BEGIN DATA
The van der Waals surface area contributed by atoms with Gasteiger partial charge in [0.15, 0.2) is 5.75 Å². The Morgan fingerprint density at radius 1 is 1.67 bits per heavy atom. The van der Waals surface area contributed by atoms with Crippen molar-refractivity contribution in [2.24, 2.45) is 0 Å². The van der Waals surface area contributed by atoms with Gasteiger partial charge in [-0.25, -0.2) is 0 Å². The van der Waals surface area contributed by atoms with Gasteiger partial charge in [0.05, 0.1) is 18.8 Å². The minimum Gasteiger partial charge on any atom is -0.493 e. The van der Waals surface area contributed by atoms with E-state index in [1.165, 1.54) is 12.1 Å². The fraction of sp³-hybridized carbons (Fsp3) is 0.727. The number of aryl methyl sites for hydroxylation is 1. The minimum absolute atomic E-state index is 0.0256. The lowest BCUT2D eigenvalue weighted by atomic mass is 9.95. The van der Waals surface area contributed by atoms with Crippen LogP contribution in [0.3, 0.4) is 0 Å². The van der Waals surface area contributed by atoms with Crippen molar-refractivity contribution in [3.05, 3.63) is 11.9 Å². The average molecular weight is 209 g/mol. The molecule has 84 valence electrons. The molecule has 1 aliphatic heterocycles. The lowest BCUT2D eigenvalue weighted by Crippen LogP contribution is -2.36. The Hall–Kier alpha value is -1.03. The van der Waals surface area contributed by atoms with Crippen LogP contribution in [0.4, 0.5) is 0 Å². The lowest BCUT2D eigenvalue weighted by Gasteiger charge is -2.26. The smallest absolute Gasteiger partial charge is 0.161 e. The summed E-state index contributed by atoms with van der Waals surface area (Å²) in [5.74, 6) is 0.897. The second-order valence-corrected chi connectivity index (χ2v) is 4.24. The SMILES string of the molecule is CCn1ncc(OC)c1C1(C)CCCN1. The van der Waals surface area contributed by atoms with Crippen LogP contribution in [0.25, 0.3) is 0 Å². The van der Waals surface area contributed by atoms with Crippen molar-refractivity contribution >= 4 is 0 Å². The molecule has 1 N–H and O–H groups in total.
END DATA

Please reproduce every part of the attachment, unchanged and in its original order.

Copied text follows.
The van der Waals surface area contributed by atoms with Gasteiger partial charge in [0.15, 0.2) is 5.75 Å². The Morgan fingerprint density at radius 1 is 1.67 bits per heavy atom. The van der Waals surface area contributed by atoms with Crippen molar-refractivity contribution in [2.24, 2.45) is 0 Å². The van der Waals surface area contributed by atoms with Gasteiger partial charge in [-0.25, -0.2) is 0 Å². The van der Waals surface area contributed by atoms with Gasteiger partial charge in [0.05, 0.1) is 18.8 Å². The minimum Gasteiger partial charge on any atom is -0.493 e. The van der Waals surface area contributed by atoms with E-state index in [1.165, 1.54) is 12.1 Å². The fraction of sp³-hybridized carbons (Fsp3) is 0.727. The number of aryl methyl sites for hydroxylation is 1. The minimum absolute atomic E-state index is 0.0256. The lowest BCUT2D eigenvalue weighted by atomic mass is 9.95. The van der Waals surface area contributed by atoms with Crippen LogP contribution in [0.3, 0.4) is 0 Å². The van der Waals surface area contributed by atoms with Crippen molar-refractivity contribution in [3.05, 3.63) is 11.9 Å². The average molecular weight is 209 g/mol. The molecule has 84 valence electrons. The molecule has 1 aliphatic heterocycles. The lowest BCUT2D eigenvalue weighted by Crippen LogP contribution is -2.36. The Hall–Kier alpha value is -1.03. The van der Waals surface area contributed by atoms with Crippen LogP contribution in [0.4, 0.5) is 0 Å². The lowest BCUT2D eigenvalue weighted by Gasteiger charge is -2.26. The smallest absolute Gasteiger partial charge is 0.161 e. The summed E-state index contributed by atoms with van der Waals surface area (Å²) in [5.74, 6) is 0.897. The second-order valence-corrected chi connectivity index (χ2v) is 4.24. The SMILES string of the molecule is CCn1ncc(OC)c1C1(C)CCCN1. The van der Waals surface area contributed by atoms with Crippen LogP contribution in [0.25, 0.3) is 0 Å². The van der Waals surface area contributed by atoms with Crippen molar-refractivity contribution >= 4 is 0 Å². The molecule has 1 N–H and O–H groups in total.